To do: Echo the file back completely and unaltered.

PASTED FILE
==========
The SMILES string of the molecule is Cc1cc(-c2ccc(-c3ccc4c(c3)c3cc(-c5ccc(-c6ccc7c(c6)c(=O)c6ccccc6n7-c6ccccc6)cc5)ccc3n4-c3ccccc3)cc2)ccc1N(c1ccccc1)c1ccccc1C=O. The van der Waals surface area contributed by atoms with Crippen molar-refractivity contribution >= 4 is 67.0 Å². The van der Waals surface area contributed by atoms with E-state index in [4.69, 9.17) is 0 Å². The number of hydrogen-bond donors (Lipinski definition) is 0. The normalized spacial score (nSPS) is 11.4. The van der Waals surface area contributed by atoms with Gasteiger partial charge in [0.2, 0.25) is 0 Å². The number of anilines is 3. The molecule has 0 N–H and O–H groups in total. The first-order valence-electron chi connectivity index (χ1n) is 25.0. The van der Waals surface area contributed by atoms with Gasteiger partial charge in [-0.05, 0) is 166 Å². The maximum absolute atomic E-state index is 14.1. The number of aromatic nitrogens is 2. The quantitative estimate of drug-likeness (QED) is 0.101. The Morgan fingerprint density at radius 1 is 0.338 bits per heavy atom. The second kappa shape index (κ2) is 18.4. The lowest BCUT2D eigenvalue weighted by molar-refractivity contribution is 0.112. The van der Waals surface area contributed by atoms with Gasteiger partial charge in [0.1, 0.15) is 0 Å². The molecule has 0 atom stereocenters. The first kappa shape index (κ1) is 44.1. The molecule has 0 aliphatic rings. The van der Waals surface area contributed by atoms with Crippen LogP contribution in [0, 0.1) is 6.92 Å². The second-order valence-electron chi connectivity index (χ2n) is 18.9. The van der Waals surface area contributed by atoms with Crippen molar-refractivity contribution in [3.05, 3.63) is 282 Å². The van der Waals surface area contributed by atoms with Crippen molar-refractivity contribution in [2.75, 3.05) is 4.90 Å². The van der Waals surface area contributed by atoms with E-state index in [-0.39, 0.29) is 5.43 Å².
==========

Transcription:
The SMILES string of the molecule is Cc1cc(-c2ccc(-c3ccc4c(c3)c3cc(-c5ccc(-c6ccc7c(c6)c(=O)c6ccccc6n7-c6ccccc6)cc5)ccc3n4-c3ccccc3)cc2)ccc1N(c1ccccc1)c1ccccc1C=O. The van der Waals surface area contributed by atoms with Crippen molar-refractivity contribution >= 4 is 67.0 Å². The van der Waals surface area contributed by atoms with E-state index in [4.69, 9.17) is 0 Å². The number of hydrogen-bond donors (Lipinski definition) is 0. The normalized spacial score (nSPS) is 11.4. The van der Waals surface area contributed by atoms with Gasteiger partial charge in [0.2, 0.25) is 0 Å². The number of anilines is 3. The molecule has 0 N–H and O–H groups in total. The first-order valence-electron chi connectivity index (χ1n) is 25.0. The van der Waals surface area contributed by atoms with Gasteiger partial charge in [-0.05, 0) is 166 Å². The maximum absolute atomic E-state index is 14.1. The number of aromatic nitrogens is 2. The quantitative estimate of drug-likeness (QED) is 0.101. The Morgan fingerprint density at radius 1 is 0.338 bits per heavy atom. The second kappa shape index (κ2) is 18.4. The lowest BCUT2D eigenvalue weighted by molar-refractivity contribution is 0.112. The van der Waals surface area contributed by atoms with Gasteiger partial charge in [0.1, 0.15) is 0 Å². The molecule has 0 atom stereocenters. The first kappa shape index (κ1) is 44.1. The molecule has 0 aliphatic rings. The van der Waals surface area contributed by atoms with Crippen LogP contribution in [0, 0.1) is 6.92 Å². The second-order valence-electron chi connectivity index (χ2n) is 18.9. The van der Waals surface area contributed by atoms with Crippen molar-refractivity contribution in [3.05, 3.63) is 282 Å². The van der Waals surface area contributed by atoms with Crippen molar-refractivity contribution in [2.75, 3.05) is 4.90 Å². The van der Waals surface area contributed by atoms with E-state index in [-0.39, 0.29) is 5.43 Å².